Sunday, May 25, 2014

Antique Iris



The longer I live in my 100 year old house, the more I appreciate the antique flowers that surround my property. The iris, the ones that were here when I moved in fourteen years ago and the ones I have bought in the ensuing years, are exceptional this year.

Iris have been in cultivation for hundreds of years. There are upwards of 300 species in the genus.  I. Pallida, also known as sweet flag, has been in cultivation since 1597, if not even earlier. It has been used for centuries to make perfumes and medicines. The fleur-de-lis, a stylized iris, was used extensively in many family coat-of- arms and also figures prominently in modern day flags of many European countries. The standards, the upright petals, of this iris are the same light lavender color as the falls or the lower petals and has a wonderful “grape” fragrance. The petals are smooth and simple in shape, unlike some of the frilly, modern cultivars.

Here is another antique iris from my garden . I was curious what the cultivar name was and when it became available. The Historic Iris Preservation Society (HIPS) has a wonderful photo gallery. I wonder if this is I. ‘Amas’, known to be one of the first tetraploid Irises to be widely circulated. According to HIPS, it has used extensively in early irisbreeding. I. ‘Amas’ was originally collected in Turkey in 1885. This iris could also be ‘Alcazar’ which was introduced in 1910 or ‘Ambassaduer’ , introduced in 1920. All three iris have similar stripes and prominent “beards” on the top part of the lower petals. You can see this iris around many of the older homes in Portland.
Here’s an interesting iris. Again, probably an antique with its simple petal shape. The standards are truly a beige or smoky topaz color with the falls a medium lavender even though in my photograph, they appear more blue.  The iris in the photograph below, is also more purple in color. I like how the color is just around the edges almost as if it had been dipped in blue dye. Both have bright orange “beards” and interesting striations which appear to be common to iris of this age.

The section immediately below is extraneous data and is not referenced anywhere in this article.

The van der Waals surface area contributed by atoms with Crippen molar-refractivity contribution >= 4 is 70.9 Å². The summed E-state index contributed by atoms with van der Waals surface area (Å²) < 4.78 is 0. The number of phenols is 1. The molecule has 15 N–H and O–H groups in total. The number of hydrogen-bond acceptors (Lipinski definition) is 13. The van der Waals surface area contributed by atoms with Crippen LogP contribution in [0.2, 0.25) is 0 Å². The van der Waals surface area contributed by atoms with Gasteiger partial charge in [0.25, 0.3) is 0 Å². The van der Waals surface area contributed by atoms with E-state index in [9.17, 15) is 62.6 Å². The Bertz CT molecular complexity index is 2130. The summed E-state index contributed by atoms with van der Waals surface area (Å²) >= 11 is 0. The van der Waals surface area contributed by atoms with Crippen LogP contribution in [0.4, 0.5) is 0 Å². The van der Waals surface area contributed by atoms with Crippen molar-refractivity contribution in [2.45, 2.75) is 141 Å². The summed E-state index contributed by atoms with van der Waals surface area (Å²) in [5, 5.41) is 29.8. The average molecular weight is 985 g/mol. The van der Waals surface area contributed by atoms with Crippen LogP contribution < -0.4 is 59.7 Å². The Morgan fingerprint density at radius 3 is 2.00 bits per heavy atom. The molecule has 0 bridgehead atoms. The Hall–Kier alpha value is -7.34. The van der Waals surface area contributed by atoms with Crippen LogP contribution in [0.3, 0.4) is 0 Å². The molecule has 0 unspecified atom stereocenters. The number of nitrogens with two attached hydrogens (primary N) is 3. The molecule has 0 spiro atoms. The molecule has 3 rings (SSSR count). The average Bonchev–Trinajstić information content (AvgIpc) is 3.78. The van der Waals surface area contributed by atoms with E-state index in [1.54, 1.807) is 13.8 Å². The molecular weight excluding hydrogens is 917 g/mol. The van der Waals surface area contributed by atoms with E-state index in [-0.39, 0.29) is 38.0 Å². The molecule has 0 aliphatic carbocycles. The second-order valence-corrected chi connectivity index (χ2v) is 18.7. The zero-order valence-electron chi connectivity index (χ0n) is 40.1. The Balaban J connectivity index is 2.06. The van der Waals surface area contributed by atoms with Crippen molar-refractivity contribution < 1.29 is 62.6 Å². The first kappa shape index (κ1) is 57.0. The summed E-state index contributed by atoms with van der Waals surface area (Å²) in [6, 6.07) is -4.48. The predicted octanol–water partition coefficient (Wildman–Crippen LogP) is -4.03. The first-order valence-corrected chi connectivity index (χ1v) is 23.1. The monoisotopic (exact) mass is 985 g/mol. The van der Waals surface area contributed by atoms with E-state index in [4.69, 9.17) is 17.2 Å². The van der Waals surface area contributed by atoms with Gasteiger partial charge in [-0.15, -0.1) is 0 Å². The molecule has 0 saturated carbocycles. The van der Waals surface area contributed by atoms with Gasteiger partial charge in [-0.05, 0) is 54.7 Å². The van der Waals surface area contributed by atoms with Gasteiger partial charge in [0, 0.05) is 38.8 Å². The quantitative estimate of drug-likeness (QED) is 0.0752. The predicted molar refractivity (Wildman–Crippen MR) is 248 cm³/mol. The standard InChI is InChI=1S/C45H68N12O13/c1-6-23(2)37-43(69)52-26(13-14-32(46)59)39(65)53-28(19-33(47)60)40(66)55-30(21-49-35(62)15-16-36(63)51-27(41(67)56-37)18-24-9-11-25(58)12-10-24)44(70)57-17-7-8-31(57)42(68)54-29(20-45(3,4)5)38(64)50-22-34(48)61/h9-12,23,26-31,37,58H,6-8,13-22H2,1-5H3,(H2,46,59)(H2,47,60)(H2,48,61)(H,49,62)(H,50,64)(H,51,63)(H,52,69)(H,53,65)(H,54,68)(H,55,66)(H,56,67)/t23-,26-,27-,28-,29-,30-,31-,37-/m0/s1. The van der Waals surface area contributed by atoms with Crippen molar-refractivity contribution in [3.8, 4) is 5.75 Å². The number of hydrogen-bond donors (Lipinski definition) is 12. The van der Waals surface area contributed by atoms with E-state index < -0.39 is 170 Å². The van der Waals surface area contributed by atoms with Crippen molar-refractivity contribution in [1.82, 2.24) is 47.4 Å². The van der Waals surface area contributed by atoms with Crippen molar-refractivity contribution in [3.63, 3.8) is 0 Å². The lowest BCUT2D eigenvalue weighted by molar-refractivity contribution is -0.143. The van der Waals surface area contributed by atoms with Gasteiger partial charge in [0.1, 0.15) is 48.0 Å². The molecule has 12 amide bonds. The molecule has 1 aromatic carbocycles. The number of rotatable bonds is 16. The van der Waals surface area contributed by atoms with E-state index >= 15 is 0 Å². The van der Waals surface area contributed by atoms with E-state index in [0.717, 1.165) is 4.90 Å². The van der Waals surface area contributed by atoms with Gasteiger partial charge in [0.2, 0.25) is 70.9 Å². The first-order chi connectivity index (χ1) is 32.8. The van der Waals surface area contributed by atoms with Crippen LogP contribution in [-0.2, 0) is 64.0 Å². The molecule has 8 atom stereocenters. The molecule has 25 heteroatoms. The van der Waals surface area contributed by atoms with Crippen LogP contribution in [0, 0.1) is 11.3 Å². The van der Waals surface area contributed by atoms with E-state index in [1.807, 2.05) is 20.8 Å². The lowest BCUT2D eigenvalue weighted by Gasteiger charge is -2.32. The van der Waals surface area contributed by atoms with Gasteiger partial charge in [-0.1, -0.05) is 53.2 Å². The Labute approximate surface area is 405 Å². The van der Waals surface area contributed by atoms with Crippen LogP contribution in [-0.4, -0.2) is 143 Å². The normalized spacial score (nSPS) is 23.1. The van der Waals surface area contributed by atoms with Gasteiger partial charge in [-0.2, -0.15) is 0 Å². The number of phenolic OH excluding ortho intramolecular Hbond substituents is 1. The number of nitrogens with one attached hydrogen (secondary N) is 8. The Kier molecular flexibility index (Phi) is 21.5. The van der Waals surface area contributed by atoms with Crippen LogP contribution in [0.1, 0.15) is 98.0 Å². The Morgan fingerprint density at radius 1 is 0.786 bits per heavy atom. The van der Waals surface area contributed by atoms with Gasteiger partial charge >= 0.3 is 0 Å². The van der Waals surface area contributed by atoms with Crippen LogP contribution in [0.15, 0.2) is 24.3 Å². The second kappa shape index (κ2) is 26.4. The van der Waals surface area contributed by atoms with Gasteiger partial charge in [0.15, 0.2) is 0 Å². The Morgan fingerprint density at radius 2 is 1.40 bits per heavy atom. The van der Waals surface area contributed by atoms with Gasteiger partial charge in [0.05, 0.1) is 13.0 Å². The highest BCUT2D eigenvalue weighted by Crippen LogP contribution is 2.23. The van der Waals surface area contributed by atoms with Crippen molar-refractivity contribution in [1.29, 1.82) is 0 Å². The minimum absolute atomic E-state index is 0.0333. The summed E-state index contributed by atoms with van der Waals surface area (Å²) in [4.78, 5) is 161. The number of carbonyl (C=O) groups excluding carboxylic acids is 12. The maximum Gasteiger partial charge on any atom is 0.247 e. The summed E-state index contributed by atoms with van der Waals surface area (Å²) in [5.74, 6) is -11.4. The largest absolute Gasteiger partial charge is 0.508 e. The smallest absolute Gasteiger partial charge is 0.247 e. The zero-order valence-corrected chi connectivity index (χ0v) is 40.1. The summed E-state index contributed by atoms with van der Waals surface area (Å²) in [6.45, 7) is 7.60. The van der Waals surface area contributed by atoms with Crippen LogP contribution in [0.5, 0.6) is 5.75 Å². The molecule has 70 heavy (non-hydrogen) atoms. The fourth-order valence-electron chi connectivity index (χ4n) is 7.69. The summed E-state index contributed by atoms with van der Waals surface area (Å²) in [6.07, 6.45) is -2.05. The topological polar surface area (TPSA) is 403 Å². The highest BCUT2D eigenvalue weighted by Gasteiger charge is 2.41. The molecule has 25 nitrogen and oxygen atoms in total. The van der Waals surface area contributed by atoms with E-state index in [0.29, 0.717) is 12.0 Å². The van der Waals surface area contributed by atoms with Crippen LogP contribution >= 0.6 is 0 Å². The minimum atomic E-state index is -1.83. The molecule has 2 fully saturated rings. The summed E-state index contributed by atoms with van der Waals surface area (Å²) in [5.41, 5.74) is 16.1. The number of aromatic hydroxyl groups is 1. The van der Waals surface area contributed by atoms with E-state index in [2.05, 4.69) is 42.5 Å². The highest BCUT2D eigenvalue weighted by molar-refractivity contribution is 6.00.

Tall beared iris, I. Germanica, are the tallest in the iris family ranging from 28 to 48 inches. Many of the modern varieties have frilly petal shapes or sport spots or picotee patterns. Hybridizers have also developed iris in almost every shade of the rainbow, including a true black.
 
Iris are very cold hardy and appreciate full sun and dry soils particularly during summer dormancy. Although thought to be classic cottage garden plants, with interesting lance-like foliage, simple, antique iris such as these would also work well among agave, yucca, and cacti in a xeric garden.

2 comments:

  1. Nothing like a bearded iris in the garden that evokes memories of cottage gardens of my childhood. With so much breeding work it is hard to keep tack of them all, but the old breeds still are found, mostly as great pass-along plants. Thanks for the memories!

    ReplyDelete
  2. Oops, sorry I didn't see your comment earlier! Yes, these old iris are so hardy, so stalwart, that they do make good pass along plants. I have had a few in a bucket for the last couple months, and they have sprouted new leaves. No water, no soil, and yet they still live!

    ReplyDelete

Misogynist's Fairy Tales

by Debbie Teashon   I'm hopping mad. This morning while researching foxgloves, misogyny came screaming out from the pages of an old ...